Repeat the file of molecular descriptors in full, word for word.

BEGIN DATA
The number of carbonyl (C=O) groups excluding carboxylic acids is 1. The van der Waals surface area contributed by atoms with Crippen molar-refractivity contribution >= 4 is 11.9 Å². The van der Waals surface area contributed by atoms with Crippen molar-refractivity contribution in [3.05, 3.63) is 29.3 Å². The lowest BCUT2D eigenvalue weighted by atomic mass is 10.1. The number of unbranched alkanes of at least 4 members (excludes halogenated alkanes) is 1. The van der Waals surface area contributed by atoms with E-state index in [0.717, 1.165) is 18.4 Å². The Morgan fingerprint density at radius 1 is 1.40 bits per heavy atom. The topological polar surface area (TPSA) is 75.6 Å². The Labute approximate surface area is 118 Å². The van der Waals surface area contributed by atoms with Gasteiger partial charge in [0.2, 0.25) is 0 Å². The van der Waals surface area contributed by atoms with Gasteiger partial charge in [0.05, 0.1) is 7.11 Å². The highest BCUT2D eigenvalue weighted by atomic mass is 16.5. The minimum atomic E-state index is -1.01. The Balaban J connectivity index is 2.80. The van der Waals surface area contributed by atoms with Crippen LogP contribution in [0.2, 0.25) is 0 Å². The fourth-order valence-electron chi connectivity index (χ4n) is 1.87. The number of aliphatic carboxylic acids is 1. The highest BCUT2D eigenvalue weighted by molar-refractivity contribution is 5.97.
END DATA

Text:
The number of carbonyl (C=O) groups excluding carboxylic acids is 1. The van der Waals surface area contributed by atoms with Crippen molar-refractivity contribution >= 4 is 11.9 Å². The van der Waals surface area contributed by atoms with Crippen molar-refractivity contribution in [3.05, 3.63) is 29.3 Å². The lowest BCUT2D eigenvalue weighted by atomic mass is 10.1. The number of unbranched alkanes of at least 4 members (excludes halogenated alkanes) is 1. The van der Waals surface area contributed by atoms with E-state index in [0.717, 1.165) is 18.4 Å². The Morgan fingerprint density at radius 1 is 1.40 bits per heavy atom. The topological polar surface area (TPSA) is 75.6 Å². The Labute approximate surface area is 118 Å². The van der Waals surface area contributed by atoms with Gasteiger partial charge in [0.2, 0.25) is 0 Å². The van der Waals surface area contributed by atoms with Gasteiger partial charge in [0.05, 0.1) is 7.11 Å². The highest BCUT2D eigenvalue weighted by atomic mass is 16.5. The minimum atomic E-state index is -1.01. The Balaban J connectivity index is 2.80. The van der Waals surface area contributed by atoms with Crippen LogP contribution in [0.2, 0.25) is 0 Å². The fourth-order valence-electron chi connectivity index (χ4n) is 1.87. The number of aliphatic carboxylic acids is 1. The highest BCUT2D eigenvalue weighted by molar-refractivity contribution is 5.97.